As confirmed, purlins run from wall to wall. If the wall surfaces they meet are damp or wet, this can lead to the purlin end rotting, which in turn leads to roof deflection.

Roof Spread

Roof spread occurs when there is a failure to adequately support the main rafters. This occurs when the ceiling joists is no longer holding the walls together, which then means the rafters push the top of the walls out causing the roof to dip in the middle.  That in turn can cause the purlins to drop, subsequently resulting in cracking to the edge of the gable wall.

Beatle Infested or Rotten Timbers

Decay caused by moisture is the timbers’ greatest enemy. Dampness leads to mold growth, wood rot and beetle infestation.

It is unusual to find significant rot to roof structures, except where timber has been exposed to damp for long periods due to leaks. One example is when the lead flashing is defective causing damp to penetrate the room/area beneath.

When the moisture content of wood gets above 15% it can become attractive to beetles and other pests. However, in my experience, it is rare for infestation to be an issue in well-ventilated lofts.

Solutions and Fixes

With any property defect, there is usually a simple and tried and tested solution for repair, in the case of roof sagging/deflection this is as follows;

Overloading Roof Solution

If the roof timbers are overloaded with heavier coverings, weakened with botched extensions, or undersized when originally built, then it may be necessary to reinforce them with additional purlins and struts.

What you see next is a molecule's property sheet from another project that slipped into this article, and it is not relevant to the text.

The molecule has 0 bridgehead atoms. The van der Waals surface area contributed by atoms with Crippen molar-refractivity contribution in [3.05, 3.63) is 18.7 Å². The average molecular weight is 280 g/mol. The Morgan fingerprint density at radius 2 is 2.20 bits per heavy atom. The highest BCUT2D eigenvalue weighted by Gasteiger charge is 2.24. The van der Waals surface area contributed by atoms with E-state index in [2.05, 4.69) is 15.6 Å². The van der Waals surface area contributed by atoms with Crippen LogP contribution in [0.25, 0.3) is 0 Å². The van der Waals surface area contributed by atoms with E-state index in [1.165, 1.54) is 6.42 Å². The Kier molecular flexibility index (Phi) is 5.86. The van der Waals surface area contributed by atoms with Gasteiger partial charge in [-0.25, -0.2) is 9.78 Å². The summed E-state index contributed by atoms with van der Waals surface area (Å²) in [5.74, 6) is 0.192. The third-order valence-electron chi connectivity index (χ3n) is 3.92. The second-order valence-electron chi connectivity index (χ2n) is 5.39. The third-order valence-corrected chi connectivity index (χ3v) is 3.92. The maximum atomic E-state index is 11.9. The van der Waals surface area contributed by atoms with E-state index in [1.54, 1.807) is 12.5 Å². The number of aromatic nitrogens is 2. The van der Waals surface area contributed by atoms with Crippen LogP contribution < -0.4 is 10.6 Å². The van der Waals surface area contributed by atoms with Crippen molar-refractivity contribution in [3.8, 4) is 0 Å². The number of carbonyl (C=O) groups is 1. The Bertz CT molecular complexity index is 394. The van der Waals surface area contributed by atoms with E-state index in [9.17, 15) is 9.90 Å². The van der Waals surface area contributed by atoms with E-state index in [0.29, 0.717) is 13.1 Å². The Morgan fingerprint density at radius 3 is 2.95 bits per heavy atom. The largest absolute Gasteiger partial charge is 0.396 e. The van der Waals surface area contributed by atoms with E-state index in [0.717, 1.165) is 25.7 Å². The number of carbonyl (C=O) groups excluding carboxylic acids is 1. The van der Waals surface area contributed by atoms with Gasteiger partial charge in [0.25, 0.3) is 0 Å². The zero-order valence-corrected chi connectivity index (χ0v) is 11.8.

Defective Purlin Solution

Rotten purlin ends need to be cut out, replaced and then supported on new metal hangers.

When removing a load-bearing wall, it is important to engage a Structural Engineer to advise on how to transfer loadings to the main walls before undertaking works.

Roof Spread Solution

If the ceiling joists are not properly secured, they will need to be tied in to prevent further movement.

To prevent rafters from spreading, bracing struts can be used to tie the rafters to the ceiling joists, or a metal tie bar spanning through the building at ceiling joist level with metal plates on both sides of the wall.

Beatle Infested or Rotten Timbers Solution

Once the cause of the problem is identified, the rotten timbers must be treated or cut out and replaced.

While many damp specialists will recommend chemical treatment, generally it is unnecessary if the source of the dampness has been identified, has been removed and the timber given the opportunity to dry out. Reducing moisture and dampness is key to an effective solution for fungal beetle attack.

The roof is an integral part of your home, and it is important to maintain it properly and ensure you are doing all you can to preserve it. Roof repairs can be expensive and disruptive. If you think you might be on the receiving end of a potential roof issue, give one of our Surveyors a call now and we will be happy to advise.